It's a pure coincidence that Britain's oldest public art gallery is a short walk from where I live. I can stroll past the, suddenly popular, brutalist tower blocks of Dawson Heights, grab a Maltesers ice cream, wander leisurely through Dulwich Park, and be there in just over half-an-hour. On a day as sunny as the one I chose to pop down to see their Rubens' Ghost exhibition it was something of a small delight.
John Soane's 1817 edifice houses not only a gallery but a cafe, educational areas, and occasionally shows films. I saw Woody Allen's Manhattan there some years back. They had cheese from a local cheesemonger on hand. It's got a splendid little garden surrounding it too.
The gallery founders, Noel Desenfans and Sir Francis Bourgeois, put together quite a collection of old masters. There's really nothing modern there at all. We'll ignore, for today, the likes of Velazquez, Murillo, Reni, Veronese, and many other notables to concentrate on their renowned library of Dutch and Flemish masters.
Their Major Discoveries season has already focused on Van Dyck and has both Dou and Rembrandt to come. For now, however, Rubens takes centre stage. The curators have used historical and technical research to reveal new findings.
The centrepiece is an x-ray (ghosts, geddit?, not sure I do) of his Venus, Mars and Cupid. A work that stands in the gallery anyway. The painting shows Venus feeding her son Cupid, giving him a right ol' spray to be fair, while Mars, the father, looks on.
The x-ray reveals that the position of Cupid's head was changed at some point. As were the dimensions of the background red curtain. Whoop-di-fucking-doo! This is hardly fascinating stuff and certainly not worth the gallery's £7 entrance fee. The gallery is rather steep, anyway, as when attending temporary exhibitions you have to pay full entrance fee.
Fortunately they've fleshed out their meagre discoveries with another nine Rubens originals so it wasn't a complete mistake to leave the ice creams and sunshine of the park behind.
Hagar in the Desert, from the 1630s, shows a servant of Abraham. The servant with whom he had his son Ishmael. It seems odd that shagging your servants would set you up as the patriarch of three major religions. So it goes. The model for Hagar is rumoured to be Rubens' beloved second wife Helene Fourment. He painted her often. I imagine she was grateful that, on most occasions, he chose to do so more flatteringly than this.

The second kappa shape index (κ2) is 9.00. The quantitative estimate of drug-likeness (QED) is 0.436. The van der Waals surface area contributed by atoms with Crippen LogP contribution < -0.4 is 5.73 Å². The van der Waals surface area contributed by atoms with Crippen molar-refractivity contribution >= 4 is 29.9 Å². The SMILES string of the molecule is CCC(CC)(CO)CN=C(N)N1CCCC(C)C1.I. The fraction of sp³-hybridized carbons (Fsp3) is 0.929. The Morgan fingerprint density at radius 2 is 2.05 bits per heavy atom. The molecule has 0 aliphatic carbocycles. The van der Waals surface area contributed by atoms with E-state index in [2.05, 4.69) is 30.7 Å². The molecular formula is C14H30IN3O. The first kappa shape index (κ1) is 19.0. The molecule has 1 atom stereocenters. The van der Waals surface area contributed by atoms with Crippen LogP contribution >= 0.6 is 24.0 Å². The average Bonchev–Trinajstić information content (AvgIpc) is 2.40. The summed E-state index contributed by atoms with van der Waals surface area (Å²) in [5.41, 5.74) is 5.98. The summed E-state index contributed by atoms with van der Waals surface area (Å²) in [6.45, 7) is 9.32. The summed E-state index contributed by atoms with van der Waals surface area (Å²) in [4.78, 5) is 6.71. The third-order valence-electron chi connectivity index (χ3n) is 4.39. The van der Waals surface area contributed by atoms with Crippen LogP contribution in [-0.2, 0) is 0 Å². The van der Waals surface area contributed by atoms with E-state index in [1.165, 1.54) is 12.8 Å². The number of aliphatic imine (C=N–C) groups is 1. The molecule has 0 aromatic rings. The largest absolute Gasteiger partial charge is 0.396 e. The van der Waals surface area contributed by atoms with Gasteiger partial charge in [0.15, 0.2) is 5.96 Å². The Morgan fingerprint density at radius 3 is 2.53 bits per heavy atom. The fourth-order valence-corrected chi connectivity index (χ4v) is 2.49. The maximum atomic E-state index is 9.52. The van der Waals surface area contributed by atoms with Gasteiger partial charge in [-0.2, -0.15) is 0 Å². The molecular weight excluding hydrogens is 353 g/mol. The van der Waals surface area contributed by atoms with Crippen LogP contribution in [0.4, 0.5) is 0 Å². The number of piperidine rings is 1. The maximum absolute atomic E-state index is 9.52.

There's further biblical balderdash with Saint Barbara Fleeing from her Father, below. It's a preparatory sketch for an Antwerp ceiling decoration. Telling the story of Barbara who was imprisoned in a tower to deter potential suitors. On her escape her father killed her! I suppose at least she was the one sanctified.
The Miracle of the Blessed Ignatius of Loyola is another preparatory sketch. This time for an altarpiece for a Genoese Jesuit church. It was created as part of a campaign to accelerate his (Ignatius's, not Rubens') canonisation. If you'd like to see St Francis Xavier evicted from the Society of Jesus call us at the end of this programme.
Hey, Venus again! In Venus Lamenting Adonis the latter lies slain by a boar, having ignored Venus's warning not to join the hunt. Never really had much sympathy for huntsmen myself. It is, yet again, a preparatory sketch. For a much larger work in Jerusalem's Israel Museum. It looks back to the pieta and, to these amateur eyes, forward to the work of Cezanne.
The Three Graces were Venus's handmaidens. Seen as personifications of beauty and certainly giving a good idea of the etymology of the adjective Rubenesque. I'm not sure what level of appreciation Sir Mix-A-Lot had for seventeenth century baroque altarpieces but I think it's safe to say he would approve. We all know he can not lie.
Elsewhere we witness Katherine Manners (no, me neither) in her slashed 'virago' sleeves, Romulus (legendary founder of Rome) celebrating his victory over King Acron, and modelli (oil sketches) demonstrating the Italian influence on Rubens work.
It's probably fair to say it's all a bit old and dry. But then so am I. It's an interesting gallery if you like 'real' art but for those of you wanting something a bit more taxing you may come away disappointed.
Staving off, a little, my sense of let down was another coincidence. I arrived the day they were hosting a free architectural historical tour of the building. I'd been in the crypt before but it was interesting to learn it was intentionally free of any Christian symbolism. I didn't know the temporary exhibition space used to be alms houses. I did know that Sir Giles Gilbert Scott based the design of his classic red telephone box on John Soane's grave in St Pancras. But I didn't know they'd also been influenced by the shape of the funerary decoration atop the mausoleum.
It was an interesting tour and it was an okay exhibition. But there'll be better ones.